When we are around different people, our behavior changes. Some of it is intentional – like talking about things you have in common – but much of it happens spontaneously without us even realizing it, such as folding your arms or scratching your nose when others do the same. But what about around robotic or computer-generated behavior? New research has found that imitating others depends on someone both looking human and on us believing the behavior to be human.
“Our research seeks to understand if there are dedicated neural circuits for controlling social interactions with other humans compared to non-human agents,” says Richard Ramsey of Bangor University in North Wales. While scientists have previously determined the brain networks responsible for “automatic imitation,” they have yet to understand all the factors that determine when it occurs.
Ramsey’s interest in the topic is rooted in his distinctive accent from growing up in the northern English city of Leeds. “On arriving at university, I noticed that the way I spoke was being copied by other students that I met,” he explains. “This struck me as odd since many students and friends were making fun of the distinctive nature of my accent at the same time as spontaneously copying the way I made vowel sounds.”
With the ever-increasing presence of robotic and computer-generated behaviors in our lives (think Siri), Ramsey and his colleagues decided to test how interacting with such non-human agents affects our social imitation. “An interesting twist we added to our design was not only whether another agent looked like a human or a robot but also whether participants believed the agent they were seeing had human or non-human origins,” Ramsey says.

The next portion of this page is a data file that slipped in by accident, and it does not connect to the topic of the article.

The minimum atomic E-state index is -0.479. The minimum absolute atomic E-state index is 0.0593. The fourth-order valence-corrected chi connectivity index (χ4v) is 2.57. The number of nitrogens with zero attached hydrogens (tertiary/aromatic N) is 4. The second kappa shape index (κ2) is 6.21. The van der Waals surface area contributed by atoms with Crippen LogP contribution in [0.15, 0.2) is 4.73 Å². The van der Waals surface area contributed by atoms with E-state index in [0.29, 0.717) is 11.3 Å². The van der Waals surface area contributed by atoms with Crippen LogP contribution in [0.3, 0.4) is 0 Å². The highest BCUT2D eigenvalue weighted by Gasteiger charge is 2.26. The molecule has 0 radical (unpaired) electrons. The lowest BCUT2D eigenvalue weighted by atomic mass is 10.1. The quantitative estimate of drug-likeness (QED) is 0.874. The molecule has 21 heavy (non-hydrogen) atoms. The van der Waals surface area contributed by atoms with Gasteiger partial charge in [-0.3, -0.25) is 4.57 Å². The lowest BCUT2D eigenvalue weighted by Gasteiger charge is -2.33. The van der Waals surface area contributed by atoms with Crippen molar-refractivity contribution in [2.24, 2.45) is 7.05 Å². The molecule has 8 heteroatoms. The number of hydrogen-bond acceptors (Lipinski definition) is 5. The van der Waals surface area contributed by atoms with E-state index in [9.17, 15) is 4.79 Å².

In the experiment, just published in the Journal of Cognitive Neuroscience, the researchers showed participants videos of a hand moving to induce automatic imitation while in the fMRI scanner. They had two cues as to whether the hand was human. The hand either looked human or robotic. And although the movements were identical across the videos, the researchers told participants that some movements were generated by a computer algorithm, while others were copied from people using motion-capture suits.
Before watching the videos, the participants watched a 10-minute custom-made documentary that described the two techniques for producing digital movements. “The video incorporated a lot of video footage from Hollywood movies, professional motion capture labs, and even some stimuli and footage from our own lab to make it all more believable,” Ramsey says. “Participants believed that movements they would see later in the experiment could be made in fundamentally different ways.”
As predicted, both the human appearance and the belief that the movements were human were important in triggering the automatic imitation “For the first time, we show that one node in the imitation control circuit – the right temporoparietal junction – is tuned to regulate interactions with human more than non-human interaction partners,” Ramsey says. While the imitation was the same when one or both cues to humanity were present, the imitation dropped off when both were absent.
“In the future, as it is very likely that robots will play a larger part in everyone’s lives, these data provide evidence for the neurobiological mechanism that may control how we may respond and interact differently with humans compared to robots,” Ramsey says.
-Lisa M.P. Munoz
The paper, “The Control of Automatic Imitation Based on Bottom–Up and Top–Down Cues to Animacy: Insights from Brain and Behavior” by André Klapper, Richard Ramsey, Daniël Wigboldus, and Emily S. Cross, was published online on April 17, 2014, in the Journal of Cognitive Neuroscience.